The foods and fluids consumed close to competition can have an important physiological and psychological effect on sporting performance.
For short duration events (less than 90 minutes) and intermittent events, the priority is to begin exercise with full muscle glycogen stores (carbohydrate) and in a well hydrated state. This generally involves ensuring an adequate carbohydrate intake during training i.e. approximately 5 to 7 grams of carbohydrate per kg bodyweight each day and on the day prior to the event, in addition to plenty of fluids.
Prior to endurance events, it has been demonstrated that the dietary technique of ‘carbohydrate loading’ can be beneficial to prolong time to exhaustion. Today’s regime of carbohydrate loading involves 3 days of a very high carbohydrate diet (between 8-10g/kg bodyweight) in conjunction with tapered training. This allows for glycogen stores to be almost doubled prior to competition, therefore providing a greater fuel base for the exercising muscles. The majority of carbohydrates should come from nutrient-rich carbohydrate foods such as breads, cereals, rice, pasta, fruit and vegetables. Many athletes will also require carbohydrate in the form of honey, jam, glucose confectionery, sugar, jellies etc. to meet their elevated carbohydrate needs. The day prior to competition should include low fibre foods to minimise stool bulk. Fluid intake throughout the three days should be increased significantly.
Some recent research suggests that there may be some benefit in manipulating fat intake prior to endurance events to improve the body’s ability to utilise fat during the event. A sports dietitian is able to provide more information regarding this and how to apply it to an individual pre-competition eating plan.
The foods you eat before your event are the final step in preparing fuel stores and maximising gastrointestinal comfort. It is important to always experiment with a variety of foods before training to determine which foods are most suitable prior to exercise. Some guidelines to consider include:
- Eat between 2 to 4 hours prior to the event to allow time for the stomach to empty.
- Eat enough food to feel comfortable – not overfull.
- Keep fat intake low – fat slows food emptying from the stomach.
- Make the meal high in carbohydrate.
- Eat carbohydrate foods rather than protein foods.
- Moderate dietary fibre intake to avoid bloating, diarrhoea and discomfort during the event.
- Include plenty of fluids. A person may feel more comfortable with a liquid meal (e.g. smoothie or commercial liquid meal supplement) if they cannot face solid food.
There has been some research suggesting that low glycaemic index foods included in the pre competition meal can assist in delaying fatigue during endurance exercise. More studies are required to confirm this. However it may be useful to experiment during training by including low glycaemic index (G.I.) foods before exercise and monitoring the effects. Some low G.I. options to try include pasta, baked beans, rolled oats and multigrain bread.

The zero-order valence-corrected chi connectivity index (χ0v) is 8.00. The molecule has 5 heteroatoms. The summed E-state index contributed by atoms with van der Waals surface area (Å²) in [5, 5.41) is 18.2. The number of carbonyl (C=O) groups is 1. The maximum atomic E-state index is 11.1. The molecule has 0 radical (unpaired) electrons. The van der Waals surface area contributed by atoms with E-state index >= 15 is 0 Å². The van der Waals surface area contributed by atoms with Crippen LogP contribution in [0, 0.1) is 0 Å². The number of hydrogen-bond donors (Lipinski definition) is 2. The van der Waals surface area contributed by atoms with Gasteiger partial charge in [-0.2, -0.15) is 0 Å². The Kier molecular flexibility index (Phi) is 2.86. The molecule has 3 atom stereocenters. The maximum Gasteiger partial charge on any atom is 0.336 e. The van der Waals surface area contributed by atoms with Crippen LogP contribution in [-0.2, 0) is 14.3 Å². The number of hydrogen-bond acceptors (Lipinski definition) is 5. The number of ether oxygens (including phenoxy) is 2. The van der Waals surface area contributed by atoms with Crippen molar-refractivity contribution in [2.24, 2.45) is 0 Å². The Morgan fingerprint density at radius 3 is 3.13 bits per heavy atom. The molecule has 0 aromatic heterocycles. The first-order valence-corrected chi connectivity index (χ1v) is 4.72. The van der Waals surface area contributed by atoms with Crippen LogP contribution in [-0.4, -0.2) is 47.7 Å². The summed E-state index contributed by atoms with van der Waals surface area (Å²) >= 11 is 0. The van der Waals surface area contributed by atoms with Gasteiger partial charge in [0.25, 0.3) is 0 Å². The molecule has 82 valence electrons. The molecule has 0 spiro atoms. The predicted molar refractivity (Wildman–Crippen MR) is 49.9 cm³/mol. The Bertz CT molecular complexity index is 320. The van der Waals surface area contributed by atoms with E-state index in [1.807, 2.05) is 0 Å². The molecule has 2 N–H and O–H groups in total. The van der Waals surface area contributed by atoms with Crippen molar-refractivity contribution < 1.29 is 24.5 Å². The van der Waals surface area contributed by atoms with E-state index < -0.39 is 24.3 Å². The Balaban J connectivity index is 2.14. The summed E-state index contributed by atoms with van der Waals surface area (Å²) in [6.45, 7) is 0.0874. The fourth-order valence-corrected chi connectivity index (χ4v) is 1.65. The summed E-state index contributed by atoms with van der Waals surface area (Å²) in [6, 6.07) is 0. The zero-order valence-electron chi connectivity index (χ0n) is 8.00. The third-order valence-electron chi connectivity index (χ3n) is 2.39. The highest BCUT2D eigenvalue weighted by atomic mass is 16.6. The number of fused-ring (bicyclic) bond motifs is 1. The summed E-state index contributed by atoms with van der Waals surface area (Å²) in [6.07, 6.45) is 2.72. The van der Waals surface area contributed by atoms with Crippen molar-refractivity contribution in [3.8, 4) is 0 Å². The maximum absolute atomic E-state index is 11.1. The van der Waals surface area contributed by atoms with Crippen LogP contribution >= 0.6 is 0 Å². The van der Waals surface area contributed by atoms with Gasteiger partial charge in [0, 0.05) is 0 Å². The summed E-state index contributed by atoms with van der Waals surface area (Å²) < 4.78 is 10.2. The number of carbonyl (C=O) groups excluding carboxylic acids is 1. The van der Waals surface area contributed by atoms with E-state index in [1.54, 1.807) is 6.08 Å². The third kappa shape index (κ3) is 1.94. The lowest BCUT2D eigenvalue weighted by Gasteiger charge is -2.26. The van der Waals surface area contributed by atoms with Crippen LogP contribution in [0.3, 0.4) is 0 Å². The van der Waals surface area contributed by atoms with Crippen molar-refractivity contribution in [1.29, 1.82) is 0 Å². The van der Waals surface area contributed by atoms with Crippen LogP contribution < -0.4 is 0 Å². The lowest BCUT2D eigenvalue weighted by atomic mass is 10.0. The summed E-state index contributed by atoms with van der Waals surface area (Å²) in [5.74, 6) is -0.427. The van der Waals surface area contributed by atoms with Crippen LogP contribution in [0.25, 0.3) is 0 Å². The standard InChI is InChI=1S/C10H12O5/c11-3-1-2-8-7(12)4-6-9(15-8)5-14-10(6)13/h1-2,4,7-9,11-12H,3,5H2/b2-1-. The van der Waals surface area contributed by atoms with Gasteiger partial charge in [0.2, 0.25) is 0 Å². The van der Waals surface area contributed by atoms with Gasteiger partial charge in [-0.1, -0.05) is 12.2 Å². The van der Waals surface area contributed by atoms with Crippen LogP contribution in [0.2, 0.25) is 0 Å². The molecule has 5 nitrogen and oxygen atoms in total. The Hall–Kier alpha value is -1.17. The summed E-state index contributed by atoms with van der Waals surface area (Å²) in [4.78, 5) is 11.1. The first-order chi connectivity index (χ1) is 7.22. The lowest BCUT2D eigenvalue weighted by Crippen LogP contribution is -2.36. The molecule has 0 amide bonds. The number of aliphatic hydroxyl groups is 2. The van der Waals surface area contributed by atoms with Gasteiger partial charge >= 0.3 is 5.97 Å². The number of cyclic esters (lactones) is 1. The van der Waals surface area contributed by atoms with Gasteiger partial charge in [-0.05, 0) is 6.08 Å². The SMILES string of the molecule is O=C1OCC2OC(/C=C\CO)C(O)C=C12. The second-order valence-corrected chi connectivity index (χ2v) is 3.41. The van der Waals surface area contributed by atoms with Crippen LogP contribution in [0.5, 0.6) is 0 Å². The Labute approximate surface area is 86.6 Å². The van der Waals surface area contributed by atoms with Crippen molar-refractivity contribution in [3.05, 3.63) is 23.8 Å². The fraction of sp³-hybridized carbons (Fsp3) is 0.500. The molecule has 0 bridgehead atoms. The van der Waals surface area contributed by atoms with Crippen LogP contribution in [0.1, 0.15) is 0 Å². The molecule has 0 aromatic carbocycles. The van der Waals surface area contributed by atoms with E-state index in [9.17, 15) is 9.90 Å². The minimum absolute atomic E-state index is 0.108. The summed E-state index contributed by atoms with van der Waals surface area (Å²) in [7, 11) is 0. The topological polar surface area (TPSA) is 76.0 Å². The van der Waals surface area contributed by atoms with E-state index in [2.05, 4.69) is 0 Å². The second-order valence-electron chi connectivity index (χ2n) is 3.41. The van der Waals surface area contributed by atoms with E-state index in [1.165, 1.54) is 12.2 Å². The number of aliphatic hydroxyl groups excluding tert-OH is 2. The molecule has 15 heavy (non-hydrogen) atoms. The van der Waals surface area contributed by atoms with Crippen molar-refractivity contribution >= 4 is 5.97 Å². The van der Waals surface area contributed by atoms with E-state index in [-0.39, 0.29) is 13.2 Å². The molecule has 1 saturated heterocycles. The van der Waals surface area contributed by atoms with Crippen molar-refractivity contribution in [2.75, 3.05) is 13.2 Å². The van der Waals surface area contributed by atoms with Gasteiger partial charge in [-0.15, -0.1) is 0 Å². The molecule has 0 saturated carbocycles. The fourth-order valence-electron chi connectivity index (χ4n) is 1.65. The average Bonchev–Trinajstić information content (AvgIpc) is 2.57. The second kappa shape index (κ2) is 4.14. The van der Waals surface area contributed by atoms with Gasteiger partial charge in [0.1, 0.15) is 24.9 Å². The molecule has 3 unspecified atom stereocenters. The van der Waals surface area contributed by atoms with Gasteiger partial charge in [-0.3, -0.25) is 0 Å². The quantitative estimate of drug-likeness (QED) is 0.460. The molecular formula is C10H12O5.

In events such as long distance triathlons, ultra endurance marathons, some cycling events and cross-country skiing, supplementing with carbohydrate during the race becomes an important priority. High glycaemic index foods are the best choice at this time, although food selection will be very much individually based. In events lasting more than 90 minutes, the aim should be to have between 30 to 60 grams of carbohydrate each hour of exercise. This can be achieved through a combination of food and fluids, although fluids are often preferred as these empty more quickly from the stomach. Again, during training, practise with different foods and fluids to find the foods that do not cause discomfort. In situations where there are several events over the day, it is important to consume high carbohydrate foods and fluids at intervals between competitions.
It has been shown that ingesting carbohydrate within approximately 15 minutes after strenuous exercise can greatly facilitate muscle recovery. This is important to remember and plan for after long training sessions and competition. Although there may be food and drinks provided after a race, it may be inappropriate, there may be a long wait, or it may not be what you feel like having at that time. Bringing your own recovery food to training and competitions is always advisable. The same is true after long training sessions unless you are able to have breakfast, dinner or another meal very soon afterwards. Ideally the aim should be to have between 50 to 100gms of carbohydrate from high-glycaemic index foods soon after finishing exercise.
Some examples of high-glycaemic index recovery foods include bread, rice bubbles, cornflakes, scones, rice cakes, baked potatoes, steamed rice, jelly confectionery and watermelon.
Ask your Pharmacist for advice.
- Low fat commercial liquid meal replacements and sports bars may be useful prior to, during, or between some events.
- Sports drinks are useful to consume before, during and after strenuous exercise, and when exercising in warm conditions to help maintain fluid and electrolyte levels.
- Oral rehydration solutions are appropriate for rapid rehydration after exhaustive exercise where significant dehydration has occurred.
- It is important to test different foods and fluids during training to find the most appropriate foods for your individual needs.